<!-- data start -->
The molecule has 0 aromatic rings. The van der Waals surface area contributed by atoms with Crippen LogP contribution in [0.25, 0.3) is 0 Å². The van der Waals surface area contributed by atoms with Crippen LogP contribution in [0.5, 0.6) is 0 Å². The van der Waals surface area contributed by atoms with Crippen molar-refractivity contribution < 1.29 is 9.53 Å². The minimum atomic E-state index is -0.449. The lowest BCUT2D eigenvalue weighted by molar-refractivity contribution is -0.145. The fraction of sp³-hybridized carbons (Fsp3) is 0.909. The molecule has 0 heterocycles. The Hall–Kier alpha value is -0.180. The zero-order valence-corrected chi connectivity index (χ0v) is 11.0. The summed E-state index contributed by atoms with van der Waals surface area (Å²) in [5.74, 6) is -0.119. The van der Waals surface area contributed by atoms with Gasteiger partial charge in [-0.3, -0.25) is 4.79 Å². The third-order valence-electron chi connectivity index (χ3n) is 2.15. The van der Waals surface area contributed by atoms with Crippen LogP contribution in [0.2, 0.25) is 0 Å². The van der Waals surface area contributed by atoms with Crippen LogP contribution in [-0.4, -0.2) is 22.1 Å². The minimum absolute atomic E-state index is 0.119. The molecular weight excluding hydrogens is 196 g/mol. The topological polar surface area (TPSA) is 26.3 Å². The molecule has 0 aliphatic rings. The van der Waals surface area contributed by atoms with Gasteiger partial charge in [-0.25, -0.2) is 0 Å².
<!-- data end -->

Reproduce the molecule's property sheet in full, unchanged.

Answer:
The molecule has 0 aromatic rings. The van der Waals surface area contributed by atoms with Crippen LogP contribution in [0.25, 0.3) is 0 Å². The van der Waals surface area contributed by atoms with Crippen LogP contribution in [0.5, 0.6) is 0 Å². The van der Waals surface area contributed by atoms with Crippen molar-refractivity contribution < 1.29 is 9.53 Å². The minimum atomic E-state index is -0.449. The lowest BCUT2D eigenvalue weighted by molar-refractivity contribution is -0.145. The fraction of sp³-hybridized carbons (Fsp3) is 0.909. The molecule has 0 heterocycles. The Hall–Kier alpha value is -0.180. The zero-order valence-corrected chi connectivity index (χ0v) is 11.0. The summed E-state index contributed by atoms with van der Waals surface area (Å²) in [5.74, 6) is -0.119. The van der Waals surface area contributed by atoms with Gasteiger partial charge in [-0.3, -0.25) is 4.79 Å². The third-order valence-electron chi connectivity index (χ3n) is 2.15. The van der Waals surface area contributed by atoms with Crippen LogP contribution in [0.2, 0.25) is 0 Å². The van der Waals surface area contributed by atoms with Crippen LogP contribution in [-0.4, -0.2) is 22.1 Å². The minimum absolute atomic E-state index is 0.119. The molecular weight excluding hydrogens is 196 g/mol. The topological polar surface area (TPSA) is 26.3 Å². The molecule has 0 aliphatic rings. The van der Waals surface area contributed by atoms with Gasteiger partial charge in [-0.25, -0.2) is 0 Å².